World of Warcraft did NOT kill the MMO market

Early EA developers It’s probably too early to be calling Warhammer’s time of death, even though Electronic Arts has reportedly laid off 40% of the Mythic staff, including 90% of the development talent. Mythic is responsible for Ultima Online, Dark Age of Camelot, Warhammer, and has an advisory role with Bioware’s Star Wars: The Old Republic. The inset picture is of the rock star programmers of EA’s biggest early hits.

None of those early games were MMOs, btw, though Dani Bunten’s M.U.L.E. was a fun party game.

Anjin of Bullet Points writes that games keep trying to compete with WoW and failing, leading to their lingering demise. The problem is that they are trying to compete at all.

Simply put, World of Warcraft is not part of the MMORPG genre. To WoW, any other subscription game’s subscriber base is a rounding error, even though with the loss of their Chinese player base, you don’t hear that magic 11 million number much any more (and never will again, if the Blizzard Pet Store is any indication as to Blizzard’s financial state).

WoW is the caterpillar that turned into a butterfly and flew off on its own adventures. The caterpillars left behind shouldn’t ignore their leaf munching to leap into the air as if they had wings.

Back in the heyday of the MMORPG genre, the early part of the decade, 500,000 subscribers was seen as a wild, market-dominating success. 250,000 was still really successful. You could still run a profitable company and release expansions at 150,000 subs, and anything less than 100,000 was a niche title, but could be sustained if you kept up a regular update schedule with a small team.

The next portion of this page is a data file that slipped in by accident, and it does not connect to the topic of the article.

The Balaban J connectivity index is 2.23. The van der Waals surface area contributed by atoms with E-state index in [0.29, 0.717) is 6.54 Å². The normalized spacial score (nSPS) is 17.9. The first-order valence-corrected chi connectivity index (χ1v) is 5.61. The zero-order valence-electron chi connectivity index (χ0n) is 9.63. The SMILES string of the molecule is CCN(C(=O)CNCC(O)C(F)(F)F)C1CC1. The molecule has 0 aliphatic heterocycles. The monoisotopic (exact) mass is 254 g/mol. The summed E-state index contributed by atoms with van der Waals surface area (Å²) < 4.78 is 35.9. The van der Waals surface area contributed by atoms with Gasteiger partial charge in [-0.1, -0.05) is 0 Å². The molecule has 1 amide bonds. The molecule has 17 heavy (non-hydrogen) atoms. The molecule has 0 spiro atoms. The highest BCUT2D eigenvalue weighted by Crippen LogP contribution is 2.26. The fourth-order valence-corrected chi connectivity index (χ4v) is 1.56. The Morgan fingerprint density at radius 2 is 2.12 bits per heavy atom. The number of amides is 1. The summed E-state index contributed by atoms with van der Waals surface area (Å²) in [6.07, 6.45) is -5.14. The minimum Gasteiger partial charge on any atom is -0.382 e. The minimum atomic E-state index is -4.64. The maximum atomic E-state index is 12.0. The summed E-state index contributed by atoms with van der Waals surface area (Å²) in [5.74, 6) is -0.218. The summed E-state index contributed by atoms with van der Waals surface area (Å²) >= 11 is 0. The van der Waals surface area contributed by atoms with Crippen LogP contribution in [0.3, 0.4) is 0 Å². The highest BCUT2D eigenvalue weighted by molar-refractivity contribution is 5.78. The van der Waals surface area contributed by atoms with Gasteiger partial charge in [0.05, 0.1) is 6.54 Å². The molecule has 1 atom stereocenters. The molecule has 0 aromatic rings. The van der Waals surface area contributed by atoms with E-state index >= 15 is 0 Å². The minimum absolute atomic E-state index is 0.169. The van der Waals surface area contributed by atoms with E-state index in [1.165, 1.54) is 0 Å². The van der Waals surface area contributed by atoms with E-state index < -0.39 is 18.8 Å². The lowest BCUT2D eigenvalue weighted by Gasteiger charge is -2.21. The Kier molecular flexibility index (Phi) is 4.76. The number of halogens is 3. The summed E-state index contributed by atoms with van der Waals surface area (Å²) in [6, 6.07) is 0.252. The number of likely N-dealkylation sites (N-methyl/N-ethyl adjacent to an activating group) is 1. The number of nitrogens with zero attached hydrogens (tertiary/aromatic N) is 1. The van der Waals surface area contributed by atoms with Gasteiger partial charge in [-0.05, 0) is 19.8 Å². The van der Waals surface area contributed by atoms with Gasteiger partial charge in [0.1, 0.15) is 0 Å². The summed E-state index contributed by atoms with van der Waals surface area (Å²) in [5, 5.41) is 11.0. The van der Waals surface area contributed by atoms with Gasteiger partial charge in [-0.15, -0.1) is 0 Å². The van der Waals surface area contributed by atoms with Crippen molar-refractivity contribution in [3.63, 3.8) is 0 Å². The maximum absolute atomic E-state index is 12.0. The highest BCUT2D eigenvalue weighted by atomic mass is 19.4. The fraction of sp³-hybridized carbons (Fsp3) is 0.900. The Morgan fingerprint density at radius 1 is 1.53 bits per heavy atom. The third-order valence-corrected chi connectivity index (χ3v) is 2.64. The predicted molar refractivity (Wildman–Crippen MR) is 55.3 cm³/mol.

Fact is, those numbers haven’t really changed. WoW didn’t end up growing the market for MMOs a bit, once you’ve taken that one title out of consideration. LotRO and EVE are reportedly sitting at about the 300K subscriber level as the genre’s two current stars. This is about what you’d expect from a genre that has been maturing slowly for a decade.

New AAA high production value MMOs should budget for a user base of 150K and hope for 300K. Budgeting for a user base of 1 million plus subscribers is just going to end badly. If Bioware (given its huge IP and history with Knights of the Old Republic) plans to be a market dominator at 300K subscribers, I can’t see how it can fail. If it plans to rock the world at a million or more subs, well, I expect we’ll be hearing sad stories about SW:TOR a year or two after its release.